From the opening, the poem explores the inevitability of change and how Scotland itself has transformed over millions of years.

The speaker’s description of the landscape and the impact of the elements paints a vivid picture of the ways in which Scotland’s environment has altered over time. Change, as the speaker acknowledges, has been taking place for millions of years and Scotland will continue to transform.

In doing so, he presents a landscape and society in constant flux reminding us that although we may have suffered a political setback, this is merely a tiny hiccup when set against the backdrop of changes which have occurred over billions of years.


The strength of the natural environment is explored through the description of the hardy landscape of Scotland. When describing the weather, and the geological shifts, Morgan conveys the power of the elements and the part they play in moulding the land. Through this sonnet, Morgan certainly presents an environment that is both vibrant and vital.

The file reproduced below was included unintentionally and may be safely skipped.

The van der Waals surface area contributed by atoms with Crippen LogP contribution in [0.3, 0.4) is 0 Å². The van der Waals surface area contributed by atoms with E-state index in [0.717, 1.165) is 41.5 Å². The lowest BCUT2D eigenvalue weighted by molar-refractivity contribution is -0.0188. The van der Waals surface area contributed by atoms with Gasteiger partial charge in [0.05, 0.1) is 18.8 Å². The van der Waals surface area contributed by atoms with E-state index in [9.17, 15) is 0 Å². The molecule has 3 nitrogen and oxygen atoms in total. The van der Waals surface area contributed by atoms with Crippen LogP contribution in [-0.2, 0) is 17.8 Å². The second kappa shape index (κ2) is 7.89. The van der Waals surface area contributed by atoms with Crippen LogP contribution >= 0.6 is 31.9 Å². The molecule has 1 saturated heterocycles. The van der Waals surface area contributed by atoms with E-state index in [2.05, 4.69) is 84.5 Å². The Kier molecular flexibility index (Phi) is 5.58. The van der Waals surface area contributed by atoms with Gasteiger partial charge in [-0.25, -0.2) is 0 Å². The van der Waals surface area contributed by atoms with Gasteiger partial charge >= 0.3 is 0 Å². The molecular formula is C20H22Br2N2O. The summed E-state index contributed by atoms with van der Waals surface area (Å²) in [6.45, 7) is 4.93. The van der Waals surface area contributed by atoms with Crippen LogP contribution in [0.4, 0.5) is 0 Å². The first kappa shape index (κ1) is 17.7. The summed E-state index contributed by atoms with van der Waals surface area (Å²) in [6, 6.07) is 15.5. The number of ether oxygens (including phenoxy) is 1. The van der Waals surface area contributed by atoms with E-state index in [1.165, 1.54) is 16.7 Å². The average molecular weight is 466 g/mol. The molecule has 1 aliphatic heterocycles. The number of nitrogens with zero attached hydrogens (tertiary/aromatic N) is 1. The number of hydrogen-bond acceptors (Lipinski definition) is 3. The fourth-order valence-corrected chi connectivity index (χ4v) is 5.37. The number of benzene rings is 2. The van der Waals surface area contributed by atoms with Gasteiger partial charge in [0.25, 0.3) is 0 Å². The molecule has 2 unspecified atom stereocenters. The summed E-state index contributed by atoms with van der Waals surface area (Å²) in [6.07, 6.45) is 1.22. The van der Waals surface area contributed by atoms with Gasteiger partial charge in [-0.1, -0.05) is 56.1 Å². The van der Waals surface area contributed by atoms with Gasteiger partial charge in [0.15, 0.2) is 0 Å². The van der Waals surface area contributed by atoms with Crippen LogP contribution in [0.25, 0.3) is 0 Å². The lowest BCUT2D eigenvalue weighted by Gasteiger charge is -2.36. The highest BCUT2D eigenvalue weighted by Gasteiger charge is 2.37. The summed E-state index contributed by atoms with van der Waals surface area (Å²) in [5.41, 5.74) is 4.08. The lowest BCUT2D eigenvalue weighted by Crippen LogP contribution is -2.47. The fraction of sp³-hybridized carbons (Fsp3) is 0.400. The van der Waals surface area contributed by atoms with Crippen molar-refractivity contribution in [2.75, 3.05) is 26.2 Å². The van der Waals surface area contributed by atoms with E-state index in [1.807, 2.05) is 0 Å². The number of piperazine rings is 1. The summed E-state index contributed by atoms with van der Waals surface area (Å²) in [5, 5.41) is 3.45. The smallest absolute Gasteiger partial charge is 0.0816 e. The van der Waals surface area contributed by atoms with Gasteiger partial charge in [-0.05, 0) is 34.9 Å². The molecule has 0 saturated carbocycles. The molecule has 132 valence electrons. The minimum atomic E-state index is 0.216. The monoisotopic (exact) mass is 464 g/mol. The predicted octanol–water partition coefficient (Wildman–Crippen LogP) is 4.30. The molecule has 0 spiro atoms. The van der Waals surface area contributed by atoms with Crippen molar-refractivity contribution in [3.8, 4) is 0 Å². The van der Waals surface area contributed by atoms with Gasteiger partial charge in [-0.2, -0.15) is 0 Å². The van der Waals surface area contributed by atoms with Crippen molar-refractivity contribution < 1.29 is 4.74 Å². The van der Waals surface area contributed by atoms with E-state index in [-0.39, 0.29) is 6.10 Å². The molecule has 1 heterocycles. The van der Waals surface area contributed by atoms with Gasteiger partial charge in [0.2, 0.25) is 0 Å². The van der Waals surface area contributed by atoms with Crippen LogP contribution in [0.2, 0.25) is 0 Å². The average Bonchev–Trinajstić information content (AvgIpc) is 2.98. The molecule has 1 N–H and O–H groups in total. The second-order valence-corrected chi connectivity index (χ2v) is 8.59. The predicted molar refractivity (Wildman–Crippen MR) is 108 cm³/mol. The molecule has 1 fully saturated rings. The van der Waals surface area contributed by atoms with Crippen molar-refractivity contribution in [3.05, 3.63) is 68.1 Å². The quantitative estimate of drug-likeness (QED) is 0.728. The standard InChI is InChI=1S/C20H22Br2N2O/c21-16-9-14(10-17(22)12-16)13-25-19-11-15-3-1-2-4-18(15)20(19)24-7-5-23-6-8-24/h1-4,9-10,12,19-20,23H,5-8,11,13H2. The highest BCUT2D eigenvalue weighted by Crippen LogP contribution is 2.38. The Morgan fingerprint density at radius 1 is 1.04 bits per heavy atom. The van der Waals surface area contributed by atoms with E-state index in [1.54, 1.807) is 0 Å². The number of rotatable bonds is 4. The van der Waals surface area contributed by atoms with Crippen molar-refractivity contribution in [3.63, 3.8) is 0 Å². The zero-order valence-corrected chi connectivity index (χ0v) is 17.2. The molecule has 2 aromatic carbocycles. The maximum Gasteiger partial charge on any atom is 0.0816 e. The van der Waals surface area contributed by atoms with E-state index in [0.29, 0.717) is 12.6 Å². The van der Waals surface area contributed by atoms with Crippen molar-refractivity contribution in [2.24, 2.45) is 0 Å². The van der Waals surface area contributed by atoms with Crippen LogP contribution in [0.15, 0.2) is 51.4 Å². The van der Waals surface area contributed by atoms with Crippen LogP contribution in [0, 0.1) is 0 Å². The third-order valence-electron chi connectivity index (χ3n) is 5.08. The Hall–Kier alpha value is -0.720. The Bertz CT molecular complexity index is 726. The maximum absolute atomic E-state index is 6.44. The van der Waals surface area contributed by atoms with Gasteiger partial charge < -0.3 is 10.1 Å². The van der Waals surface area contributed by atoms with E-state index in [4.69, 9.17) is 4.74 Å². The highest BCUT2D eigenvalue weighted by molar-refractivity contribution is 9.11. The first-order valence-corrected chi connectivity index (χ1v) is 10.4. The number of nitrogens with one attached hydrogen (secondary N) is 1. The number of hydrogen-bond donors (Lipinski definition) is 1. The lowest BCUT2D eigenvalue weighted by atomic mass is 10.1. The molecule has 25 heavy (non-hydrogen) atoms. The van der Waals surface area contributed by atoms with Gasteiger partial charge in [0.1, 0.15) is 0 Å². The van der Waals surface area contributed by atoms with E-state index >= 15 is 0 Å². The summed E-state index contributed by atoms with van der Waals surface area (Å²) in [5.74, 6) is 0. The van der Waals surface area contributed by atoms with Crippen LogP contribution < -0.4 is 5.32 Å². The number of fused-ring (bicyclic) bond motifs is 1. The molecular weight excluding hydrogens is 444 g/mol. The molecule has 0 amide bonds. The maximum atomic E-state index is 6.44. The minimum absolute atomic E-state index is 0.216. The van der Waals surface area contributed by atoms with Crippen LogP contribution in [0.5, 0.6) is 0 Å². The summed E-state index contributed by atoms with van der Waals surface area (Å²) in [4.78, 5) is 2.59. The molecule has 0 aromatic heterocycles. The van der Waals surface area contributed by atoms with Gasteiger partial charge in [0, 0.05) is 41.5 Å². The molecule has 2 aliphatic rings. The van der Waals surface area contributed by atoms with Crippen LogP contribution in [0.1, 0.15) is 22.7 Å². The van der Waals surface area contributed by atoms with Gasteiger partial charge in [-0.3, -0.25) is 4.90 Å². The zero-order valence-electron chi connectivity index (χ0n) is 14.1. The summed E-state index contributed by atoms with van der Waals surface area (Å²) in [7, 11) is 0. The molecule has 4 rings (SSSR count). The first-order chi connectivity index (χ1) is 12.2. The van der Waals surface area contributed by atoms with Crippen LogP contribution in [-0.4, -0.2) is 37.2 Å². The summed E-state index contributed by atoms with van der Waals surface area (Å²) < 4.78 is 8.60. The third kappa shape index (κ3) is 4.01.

The colours and elements he evokes are, like the psyche of the people, strong, robust and resilient. The implication is that despite the enormity of the changes and transformations which have occurred, Scotland and her people will continue to adapt, thrive and survive.

This is a poem which is ultimately hopeful, encouraging us to look forward while mindful of the enormous scope and scale of changes our country has already endured.

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